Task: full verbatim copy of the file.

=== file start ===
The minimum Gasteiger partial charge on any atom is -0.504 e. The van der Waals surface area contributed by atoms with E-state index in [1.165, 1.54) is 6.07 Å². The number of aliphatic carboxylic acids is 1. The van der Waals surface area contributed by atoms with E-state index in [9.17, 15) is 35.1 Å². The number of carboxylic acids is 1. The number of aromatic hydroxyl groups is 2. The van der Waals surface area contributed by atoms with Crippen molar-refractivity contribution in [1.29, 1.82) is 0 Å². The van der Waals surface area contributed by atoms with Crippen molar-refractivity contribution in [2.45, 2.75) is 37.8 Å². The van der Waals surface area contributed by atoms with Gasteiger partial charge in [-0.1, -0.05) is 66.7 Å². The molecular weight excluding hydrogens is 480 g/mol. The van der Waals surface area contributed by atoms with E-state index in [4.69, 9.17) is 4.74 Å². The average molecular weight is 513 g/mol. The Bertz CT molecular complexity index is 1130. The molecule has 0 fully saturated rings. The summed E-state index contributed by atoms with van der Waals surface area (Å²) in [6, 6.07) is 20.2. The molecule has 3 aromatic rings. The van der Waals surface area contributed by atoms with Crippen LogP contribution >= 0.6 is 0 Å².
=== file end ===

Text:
The minimum Gasteiger partial charge on any atom is -0.504 e. The van der Waals surface area contributed by atoms with E-state index in [1.165, 1.54) is 6.07 Å². The number of aliphatic carboxylic acids is 1. The van der Waals surface area contributed by atoms with E-state index in [9.17, 15) is 35.1 Å². The number of carboxylic acids is 1. The number of aromatic hydroxyl groups is 2. The van der Waals surface area contributed by atoms with Crippen molar-refractivity contribution in [1.29, 1.82) is 0 Å². The van der Waals surface area contributed by atoms with Crippen molar-refractivity contribution in [2.45, 2.75) is 37.8 Å². The van der Waals surface area contributed by atoms with Gasteiger partial charge in [-0.1, -0.05) is 66.7 Å². The molecular weight excluding hydrogens is 480 g/mol. The van der Waals surface area contributed by atoms with E-state index in [4.69, 9.17) is 4.74 Å². The average molecular weight is 513 g/mol. The Bertz CT molecular complexity index is 1130. The molecule has 0 fully saturated rings. The summed E-state index contributed by atoms with van der Waals surface area (Å²) in [6, 6.07) is 20.2. The molecule has 3 aromatic rings. The van der Waals surface area contributed by atoms with Crippen LogP contribution >= 0.6 is 0 Å².